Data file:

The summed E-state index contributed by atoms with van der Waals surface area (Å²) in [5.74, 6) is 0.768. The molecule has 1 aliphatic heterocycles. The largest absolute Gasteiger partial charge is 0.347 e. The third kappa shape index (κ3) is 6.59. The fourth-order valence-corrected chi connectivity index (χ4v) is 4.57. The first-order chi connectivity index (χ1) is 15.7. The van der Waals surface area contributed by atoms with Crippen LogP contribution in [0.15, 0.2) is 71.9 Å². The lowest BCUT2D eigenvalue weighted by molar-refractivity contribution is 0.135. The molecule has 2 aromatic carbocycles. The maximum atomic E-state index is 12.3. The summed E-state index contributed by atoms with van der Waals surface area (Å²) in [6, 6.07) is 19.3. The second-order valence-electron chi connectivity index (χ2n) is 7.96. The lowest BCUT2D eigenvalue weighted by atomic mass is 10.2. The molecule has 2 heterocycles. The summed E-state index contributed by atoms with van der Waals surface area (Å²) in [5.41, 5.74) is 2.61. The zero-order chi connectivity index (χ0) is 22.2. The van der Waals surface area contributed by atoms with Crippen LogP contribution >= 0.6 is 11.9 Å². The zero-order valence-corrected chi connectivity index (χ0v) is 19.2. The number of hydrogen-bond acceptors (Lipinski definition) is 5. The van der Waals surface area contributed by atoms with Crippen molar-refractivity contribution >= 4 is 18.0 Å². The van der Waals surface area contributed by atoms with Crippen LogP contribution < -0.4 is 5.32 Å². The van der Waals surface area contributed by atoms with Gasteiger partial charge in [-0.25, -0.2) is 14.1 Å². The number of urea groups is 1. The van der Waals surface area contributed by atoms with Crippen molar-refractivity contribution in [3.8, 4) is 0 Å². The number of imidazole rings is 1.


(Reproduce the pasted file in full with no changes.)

The summed E-state index contributed by atoms with van der Waals surface area (Å²) in [5.74, 6) is 0.768. The molecule has 1 aliphatic heterocycles. The largest absolute Gasteiger partial charge is 0.347 e. The third kappa shape index (κ3) is 6.59. The fourth-order valence-corrected chi connectivity index (χ4v) is 4.57. The first-order chi connectivity index (χ1) is 15.7. The van der Waals surface area contributed by atoms with Crippen LogP contribution in [0.15, 0.2) is 71.9 Å². The lowest BCUT2D eigenvalue weighted by molar-refractivity contribution is 0.135. The molecule has 2 aromatic carbocycles. The maximum atomic E-state index is 12.3. The summed E-state index contributed by atoms with van der Waals surface area (Å²) in [6, 6.07) is 19.3. The second-order valence-electron chi connectivity index (χ2n) is 7.96. The lowest BCUT2D eigenvalue weighted by atomic mass is 10.2. The molecule has 2 heterocycles. The summed E-state index contributed by atoms with van der Waals surface area (Å²) in [5.41, 5.74) is 2.61. The zero-order chi connectivity index (χ0) is 22.2. The van der Waals surface area contributed by atoms with Crippen LogP contribution >= 0.6 is 11.9 Å². The zero-order valence-corrected chi connectivity index (χ0v) is 19.2. The number of hydrogen-bond acceptors (Lipinski definition) is 5. The van der Waals surface area contributed by atoms with Crippen molar-refractivity contribution >= 4 is 18.0 Å². The van der Waals surface area contributed by atoms with Crippen LogP contribution < -0.4 is 5.32 Å². The van der Waals surface area contributed by atoms with Gasteiger partial charge in [-0.25, -0.2) is 14.1 Å². The number of urea groups is 1. The van der Waals surface area contributed by atoms with Crippen molar-refractivity contribution in [3.8, 4) is 0 Å². The number of imidazole rings is 1.